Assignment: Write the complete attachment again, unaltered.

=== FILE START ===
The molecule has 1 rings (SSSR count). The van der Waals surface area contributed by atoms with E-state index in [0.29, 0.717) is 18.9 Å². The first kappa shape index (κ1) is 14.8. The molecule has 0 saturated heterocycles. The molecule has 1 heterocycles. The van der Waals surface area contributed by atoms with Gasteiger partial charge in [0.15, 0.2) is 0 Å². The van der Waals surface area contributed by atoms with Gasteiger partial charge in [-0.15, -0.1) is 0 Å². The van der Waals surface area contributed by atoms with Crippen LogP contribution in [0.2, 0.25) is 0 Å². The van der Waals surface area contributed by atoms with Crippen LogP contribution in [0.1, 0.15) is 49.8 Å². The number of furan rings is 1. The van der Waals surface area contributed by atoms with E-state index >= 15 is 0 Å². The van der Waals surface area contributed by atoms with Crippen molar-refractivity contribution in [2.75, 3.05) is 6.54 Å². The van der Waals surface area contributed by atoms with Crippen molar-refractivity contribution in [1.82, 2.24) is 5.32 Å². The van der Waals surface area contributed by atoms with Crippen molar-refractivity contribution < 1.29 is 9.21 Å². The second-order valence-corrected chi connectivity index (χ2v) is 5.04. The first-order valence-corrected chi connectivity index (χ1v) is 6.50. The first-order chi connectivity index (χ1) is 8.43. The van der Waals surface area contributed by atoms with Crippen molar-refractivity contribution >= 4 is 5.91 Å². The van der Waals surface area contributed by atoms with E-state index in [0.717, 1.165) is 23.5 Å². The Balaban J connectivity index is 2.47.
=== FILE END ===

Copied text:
The molecule has 1 rings (SSSR count). The van der Waals surface area contributed by atoms with E-state index in [0.29, 0.717) is 18.9 Å². The first kappa shape index (κ1) is 14.8. The molecule has 0 saturated heterocycles. The molecule has 1 heterocycles. The van der Waals surface area contributed by atoms with Gasteiger partial charge in [0.15, 0.2) is 0 Å². The van der Waals surface area contributed by atoms with Gasteiger partial charge in [-0.15, -0.1) is 0 Å². The van der Waals surface area contributed by atoms with Crippen LogP contribution in [0.2, 0.25) is 0 Å². The van der Waals surface area contributed by atoms with Crippen LogP contribution in [0.1, 0.15) is 49.8 Å². The number of furan rings is 1. The van der Waals surface area contributed by atoms with E-state index >= 15 is 0 Å². The van der Waals surface area contributed by atoms with Crippen molar-refractivity contribution in [2.75, 3.05) is 6.54 Å². The van der Waals surface area contributed by atoms with Crippen molar-refractivity contribution in [1.82, 2.24) is 5.32 Å². The van der Waals surface area contributed by atoms with Crippen molar-refractivity contribution < 1.29 is 9.21 Å². The second-order valence-corrected chi connectivity index (χ2v) is 5.04. The first-order valence-corrected chi connectivity index (χ1v) is 6.50. The first-order chi connectivity index (χ1) is 8.43. The van der Waals surface area contributed by atoms with Crippen molar-refractivity contribution >= 4 is 5.91 Å². The van der Waals surface area contributed by atoms with E-state index in [0.717, 1.165) is 23.5 Å². The Balaban J connectivity index is 2.47.